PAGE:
Did Nudge Kill Keynes? Behavioural Economics and the Stimulus
Business Week reports:
The design of Making Work Pay plays off of mental accounting. One of Thaler’s findings is that people are more likely to spend money that they have filed in their “current income” mental account rather than their “assets” mental account—in other words, they measure their spending against the size of their paycheck instead of the size of their bank account. A lump-sum tax rebate feels like an increase in wealth and is more likely to be saved. A series of slightly bigger paychecks feels like an increase in income and is more likely to be spent.
That’s not what happened in practice, according to Sahm, Slemrod, and Shapiro. In a study of the 2009 stimulus, based on 500 telephone interviews, the authors found that only 13 percent of Making Work Pay recipients reported that the tax credit would lead them to increase spending. This was just half of the 25 percent spend rate the researchers found for the traditional lump-sum tax rebate in President Bush’s 2008 stimulus. Of course, 2009 was a worse economic climate than 2008, and that might have played a role in the change. To control for this, the researchers looked at one-time stimulus payments that went to retirees at the same time that Making Work Pay was going to working households. The retirees, too, reported much higher spending rates than the Making Work Pay households, who got their money in a steady drip.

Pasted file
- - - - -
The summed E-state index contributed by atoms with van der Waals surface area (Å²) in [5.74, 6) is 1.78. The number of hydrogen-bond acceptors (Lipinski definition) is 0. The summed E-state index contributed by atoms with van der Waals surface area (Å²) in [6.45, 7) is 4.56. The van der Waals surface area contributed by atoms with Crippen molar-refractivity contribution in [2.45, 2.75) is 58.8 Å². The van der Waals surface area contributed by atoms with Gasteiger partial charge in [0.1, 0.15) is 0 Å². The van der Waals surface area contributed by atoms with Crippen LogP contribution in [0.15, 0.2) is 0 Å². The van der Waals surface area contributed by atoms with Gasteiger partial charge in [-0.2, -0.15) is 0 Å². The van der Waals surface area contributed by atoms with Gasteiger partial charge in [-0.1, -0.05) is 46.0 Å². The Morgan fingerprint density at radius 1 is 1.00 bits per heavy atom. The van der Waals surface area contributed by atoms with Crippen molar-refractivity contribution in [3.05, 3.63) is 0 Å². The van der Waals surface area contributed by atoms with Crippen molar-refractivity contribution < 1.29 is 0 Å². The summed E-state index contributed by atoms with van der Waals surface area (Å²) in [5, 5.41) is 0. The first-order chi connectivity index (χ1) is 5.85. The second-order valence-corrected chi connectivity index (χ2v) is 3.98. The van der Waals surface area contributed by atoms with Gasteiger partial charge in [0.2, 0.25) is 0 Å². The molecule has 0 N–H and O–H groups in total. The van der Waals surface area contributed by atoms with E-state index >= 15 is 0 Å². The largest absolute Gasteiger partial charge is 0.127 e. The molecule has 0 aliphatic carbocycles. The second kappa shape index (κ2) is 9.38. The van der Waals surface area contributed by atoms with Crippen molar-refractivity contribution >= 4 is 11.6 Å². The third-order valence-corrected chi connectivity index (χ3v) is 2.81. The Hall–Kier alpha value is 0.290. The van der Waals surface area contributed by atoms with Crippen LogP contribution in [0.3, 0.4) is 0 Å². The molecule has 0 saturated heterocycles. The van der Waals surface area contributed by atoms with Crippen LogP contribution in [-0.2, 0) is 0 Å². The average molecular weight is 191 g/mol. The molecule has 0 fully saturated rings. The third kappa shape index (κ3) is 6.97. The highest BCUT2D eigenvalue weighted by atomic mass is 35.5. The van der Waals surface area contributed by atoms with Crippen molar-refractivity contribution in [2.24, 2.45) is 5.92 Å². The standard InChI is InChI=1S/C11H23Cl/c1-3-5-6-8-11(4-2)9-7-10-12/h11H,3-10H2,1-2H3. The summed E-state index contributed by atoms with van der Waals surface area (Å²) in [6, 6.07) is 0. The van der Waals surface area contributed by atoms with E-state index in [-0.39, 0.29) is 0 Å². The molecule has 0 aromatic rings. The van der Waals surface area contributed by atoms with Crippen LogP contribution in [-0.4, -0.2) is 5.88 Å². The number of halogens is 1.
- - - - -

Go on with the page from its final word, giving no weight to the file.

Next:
The authors can only guess at what’s behind their results.
There are plenty of conventional and straightforward explanations for why MWP didn’t work that do not require any resort to behaviouralism. The problem with behavioural economics is that it is really anti-behavioural. Behaviouralists will resort to any ad hoc theory, except the one behavioural theory we already know that actually works: self-interested rational choice.
posted on 13 November 2011 by skirchner in Economics, Fiscal Policy
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